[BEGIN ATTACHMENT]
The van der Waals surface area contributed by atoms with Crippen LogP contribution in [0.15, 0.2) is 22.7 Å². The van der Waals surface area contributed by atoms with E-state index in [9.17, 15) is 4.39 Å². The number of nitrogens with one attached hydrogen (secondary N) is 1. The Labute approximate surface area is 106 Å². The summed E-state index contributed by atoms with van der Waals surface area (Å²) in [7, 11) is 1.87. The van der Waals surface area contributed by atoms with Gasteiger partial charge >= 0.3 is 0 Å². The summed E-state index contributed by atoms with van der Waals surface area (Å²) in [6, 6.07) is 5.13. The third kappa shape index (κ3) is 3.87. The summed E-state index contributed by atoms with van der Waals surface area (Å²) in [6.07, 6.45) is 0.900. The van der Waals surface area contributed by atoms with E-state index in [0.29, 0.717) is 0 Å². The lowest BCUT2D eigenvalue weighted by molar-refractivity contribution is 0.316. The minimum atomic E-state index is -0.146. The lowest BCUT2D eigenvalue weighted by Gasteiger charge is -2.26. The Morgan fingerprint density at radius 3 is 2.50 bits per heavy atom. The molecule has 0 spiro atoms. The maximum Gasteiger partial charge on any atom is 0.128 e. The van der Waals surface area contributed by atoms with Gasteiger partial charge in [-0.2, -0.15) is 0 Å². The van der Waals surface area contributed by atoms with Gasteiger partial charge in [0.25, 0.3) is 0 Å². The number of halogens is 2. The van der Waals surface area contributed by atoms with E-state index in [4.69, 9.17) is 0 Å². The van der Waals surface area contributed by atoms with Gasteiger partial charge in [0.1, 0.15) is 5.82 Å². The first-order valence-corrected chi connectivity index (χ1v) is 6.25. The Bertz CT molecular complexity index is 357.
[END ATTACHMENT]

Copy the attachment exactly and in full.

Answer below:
The van der Waals surface area contributed by atoms with Crippen LogP contribution in [0.15, 0.2) is 22.7 Å². The van der Waals surface area contributed by atoms with E-state index in [9.17, 15) is 4.39 Å². The number of nitrogens with one attached hydrogen (secondary N) is 1. The Labute approximate surface area is 106 Å². The summed E-state index contributed by atoms with van der Waals surface area (Å²) in [7, 11) is 1.87. The van der Waals surface area contributed by atoms with Gasteiger partial charge >= 0.3 is 0 Å². The summed E-state index contributed by atoms with van der Waals surface area (Å²) in [6, 6.07) is 5.13. The third kappa shape index (κ3) is 3.87. The summed E-state index contributed by atoms with van der Waals surface area (Å²) in [6.07, 6.45) is 0.900. The van der Waals surface area contributed by atoms with E-state index in [0.29, 0.717) is 0 Å². The lowest BCUT2D eigenvalue weighted by molar-refractivity contribution is 0.316. The minimum atomic E-state index is -0.146. The lowest BCUT2D eigenvalue weighted by Gasteiger charge is -2.26. The Morgan fingerprint density at radius 3 is 2.50 bits per heavy atom. The molecule has 0 spiro atoms. The maximum Gasteiger partial charge on any atom is 0.128 e. The van der Waals surface area contributed by atoms with Gasteiger partial charge in [-0.2, -0.15) is 0 Å². The van der Waals surface area contributed by atoms with Gasteiger partial charge in [0.25, 0.3) is 0 Å². The number of halogens is 2. The van der Waals surface area contributed by atoms with E-state index in [4.69, 9.17) is 0 Å². The van der Waals surface area contributed by atoms with Gasteiger partial charge in [0.1, 0.15) is 5.82 Å². The first-order valence-corrected chi connectivity index (χ1v) is 6.25. The Bertz CT molecular complexity index is 357.